Rising competition for project finance ventures is pushing banks and investment banks into riskier deals and prompting capital market investors to ignore the potential pitfalls, banking sources warn.
"This is a very hot environment, and pricing and conditions have become very aggressive," said Peter Luchetti, senior vice president and global head of project finance at BankAmerica Corp. in San Francisco. "You have to be very careful about how to position assets in this environment."
Commercial bankers and investment bankers blame each other for what they call "aggressive" pricing to fund large infrastructure projects like roads, ports, and power plants.
Bank lending for project finance rose to $42.8 billion last year, a dramatic 84% increase from $23.2 billion in 1995, according to Project Finance International, a weekly publication owned by an affiliate of American Banker.
Bonds issued to fund projects rose to $4.9 billion from $3.8 billion in the same period.
Among U.S. banks, Chase Manhattan Corp. ranked as the biggest arranger of project finance, with $5.8 billion in loans last year. Citicorp was the second biggest arranger, with $2.1 billion, and BankAmerica the third largest, with $1.1 billion.
Project finance experts argue that institutional investor interest in project finance deals is fueling a growth in funding through capital markets.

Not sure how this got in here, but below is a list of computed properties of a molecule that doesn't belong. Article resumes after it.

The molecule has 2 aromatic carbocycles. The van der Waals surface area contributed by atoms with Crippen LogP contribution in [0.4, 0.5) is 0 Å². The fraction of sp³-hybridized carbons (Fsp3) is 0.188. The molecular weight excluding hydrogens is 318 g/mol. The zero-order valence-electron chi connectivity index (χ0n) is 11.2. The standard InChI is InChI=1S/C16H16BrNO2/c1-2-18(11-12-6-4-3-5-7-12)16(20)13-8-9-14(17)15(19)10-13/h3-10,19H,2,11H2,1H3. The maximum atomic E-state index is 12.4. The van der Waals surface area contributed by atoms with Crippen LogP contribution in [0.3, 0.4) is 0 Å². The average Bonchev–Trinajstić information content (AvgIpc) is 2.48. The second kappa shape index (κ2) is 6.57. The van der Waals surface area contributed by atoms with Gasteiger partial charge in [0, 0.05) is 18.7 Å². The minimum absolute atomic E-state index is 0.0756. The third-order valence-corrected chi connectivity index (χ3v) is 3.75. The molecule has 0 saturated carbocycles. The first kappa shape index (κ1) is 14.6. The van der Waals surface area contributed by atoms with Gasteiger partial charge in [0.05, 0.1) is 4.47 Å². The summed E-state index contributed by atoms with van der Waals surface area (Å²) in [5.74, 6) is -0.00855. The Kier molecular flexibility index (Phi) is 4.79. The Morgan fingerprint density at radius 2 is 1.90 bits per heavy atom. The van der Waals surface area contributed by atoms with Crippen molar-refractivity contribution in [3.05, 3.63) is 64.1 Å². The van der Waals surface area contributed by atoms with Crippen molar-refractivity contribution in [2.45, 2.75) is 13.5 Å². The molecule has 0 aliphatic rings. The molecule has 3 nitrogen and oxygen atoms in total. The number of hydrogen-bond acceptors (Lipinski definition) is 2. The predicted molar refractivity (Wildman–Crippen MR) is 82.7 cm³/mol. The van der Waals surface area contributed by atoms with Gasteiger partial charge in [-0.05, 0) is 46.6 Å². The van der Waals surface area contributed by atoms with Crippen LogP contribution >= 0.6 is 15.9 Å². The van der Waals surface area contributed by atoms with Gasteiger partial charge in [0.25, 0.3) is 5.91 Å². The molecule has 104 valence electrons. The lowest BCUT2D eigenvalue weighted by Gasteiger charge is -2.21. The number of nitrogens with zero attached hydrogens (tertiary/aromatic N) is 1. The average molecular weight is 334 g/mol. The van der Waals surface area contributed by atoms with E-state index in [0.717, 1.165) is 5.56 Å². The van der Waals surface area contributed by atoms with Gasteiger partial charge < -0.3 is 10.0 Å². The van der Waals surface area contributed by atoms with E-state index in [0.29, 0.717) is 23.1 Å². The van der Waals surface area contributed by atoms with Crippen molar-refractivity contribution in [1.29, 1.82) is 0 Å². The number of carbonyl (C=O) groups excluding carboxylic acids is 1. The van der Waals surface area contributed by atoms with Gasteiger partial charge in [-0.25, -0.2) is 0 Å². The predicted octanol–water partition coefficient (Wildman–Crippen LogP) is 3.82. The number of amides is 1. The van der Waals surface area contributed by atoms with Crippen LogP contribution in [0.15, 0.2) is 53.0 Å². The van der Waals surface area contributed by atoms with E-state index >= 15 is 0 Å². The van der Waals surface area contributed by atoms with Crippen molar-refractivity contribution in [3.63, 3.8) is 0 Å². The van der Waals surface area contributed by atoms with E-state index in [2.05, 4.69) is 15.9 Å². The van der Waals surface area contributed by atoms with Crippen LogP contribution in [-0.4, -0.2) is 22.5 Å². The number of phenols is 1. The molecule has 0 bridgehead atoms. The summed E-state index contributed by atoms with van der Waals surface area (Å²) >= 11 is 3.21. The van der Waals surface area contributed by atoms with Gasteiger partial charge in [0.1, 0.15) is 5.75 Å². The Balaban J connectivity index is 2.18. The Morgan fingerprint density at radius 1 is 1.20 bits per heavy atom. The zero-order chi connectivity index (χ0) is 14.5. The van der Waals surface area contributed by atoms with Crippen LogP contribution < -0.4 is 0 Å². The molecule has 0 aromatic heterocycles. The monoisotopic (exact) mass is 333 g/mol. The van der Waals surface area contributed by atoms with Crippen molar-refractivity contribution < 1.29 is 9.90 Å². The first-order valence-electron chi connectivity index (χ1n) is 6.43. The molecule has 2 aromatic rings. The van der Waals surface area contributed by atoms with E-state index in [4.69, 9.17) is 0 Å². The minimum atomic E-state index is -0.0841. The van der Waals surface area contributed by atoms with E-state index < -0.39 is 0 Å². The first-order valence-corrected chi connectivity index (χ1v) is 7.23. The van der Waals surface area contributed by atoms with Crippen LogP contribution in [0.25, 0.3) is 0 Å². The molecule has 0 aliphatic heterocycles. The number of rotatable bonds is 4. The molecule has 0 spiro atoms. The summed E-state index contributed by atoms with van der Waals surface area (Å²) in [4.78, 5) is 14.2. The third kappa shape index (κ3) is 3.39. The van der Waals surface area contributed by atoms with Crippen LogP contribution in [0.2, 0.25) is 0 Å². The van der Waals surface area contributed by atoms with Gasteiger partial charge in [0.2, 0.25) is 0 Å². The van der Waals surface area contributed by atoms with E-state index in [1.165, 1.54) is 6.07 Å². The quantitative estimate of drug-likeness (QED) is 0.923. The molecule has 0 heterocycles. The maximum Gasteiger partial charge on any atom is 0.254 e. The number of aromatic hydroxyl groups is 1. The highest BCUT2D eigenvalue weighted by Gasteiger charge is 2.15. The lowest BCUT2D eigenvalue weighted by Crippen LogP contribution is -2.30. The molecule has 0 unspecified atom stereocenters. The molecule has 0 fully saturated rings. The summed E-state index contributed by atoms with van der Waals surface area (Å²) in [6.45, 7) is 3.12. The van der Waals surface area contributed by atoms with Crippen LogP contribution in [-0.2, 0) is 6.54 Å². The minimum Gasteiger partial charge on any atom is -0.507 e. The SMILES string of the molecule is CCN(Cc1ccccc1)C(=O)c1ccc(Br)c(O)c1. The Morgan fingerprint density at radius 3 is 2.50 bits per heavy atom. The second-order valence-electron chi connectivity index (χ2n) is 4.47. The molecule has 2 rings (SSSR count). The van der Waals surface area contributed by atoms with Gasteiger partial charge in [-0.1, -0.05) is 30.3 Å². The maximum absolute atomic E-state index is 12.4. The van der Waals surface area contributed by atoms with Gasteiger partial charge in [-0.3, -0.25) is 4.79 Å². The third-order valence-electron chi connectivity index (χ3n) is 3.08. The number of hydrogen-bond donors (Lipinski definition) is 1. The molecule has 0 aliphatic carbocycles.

Borrowers for project finance, they said, also find bond markets more attractive because financing is faster, they can get longer term funding at better pricing, and covenants are weaker.
Concerns about project finance come amid a fast growth in the market and increased efforts by investment banks to grab a portion of the business through bond deals.
Participants in a recent conference in Frankfurt sponsored by the Washington-based Bankers Association for Foreign Trade warned that competition for project finance is encouraging some players to disregard the potential risks, especially in rapidly growing emerging markets.
"Debt structures in emerging markets are more complicated, and sovereign risk is not a thing of the past," warned Malcolm Stephens, secretary general of the Berne Union, an umbrella organization for export credit insurance agencies from 38 countries.
"Many people believe that political risk has evaporated, but some believe risks are rising dramatically and they are being ignored."
More specifically, he noted that many countries are funding projects with foreign exchange and relying on local currency earnings to pay back the debt.
Local currency, he pointed out, is subject to devaluations. Governments, too, may prove to be unwilling to increase local tariffs to offset devaluations.
"Commercial banks have responded to capital markets threat by being very aggressive and seeking to match the capital markets on issues such as tenure, pricing, and capital structures," said Paul Knight, executive director and head of global project finance at SBC Warburg, the London- based investment banking unit of Swiss Bank Corp.
"My concern is that this competitiveness, while good for project sponsors, may be testing the limits of prudence." Given the large volume of deals, he added, "the possibility of a large prominent deal failing is real."
Bankers like Mr. Luchetti sound a similar note. "We're at a stage where everything looks rosy, nothing looks like it's going wrong," Mr. Luchetti remarked. "But some of those capital markets investors will find that the terms and conditions and pricing are not adequate under a more stressed business climate."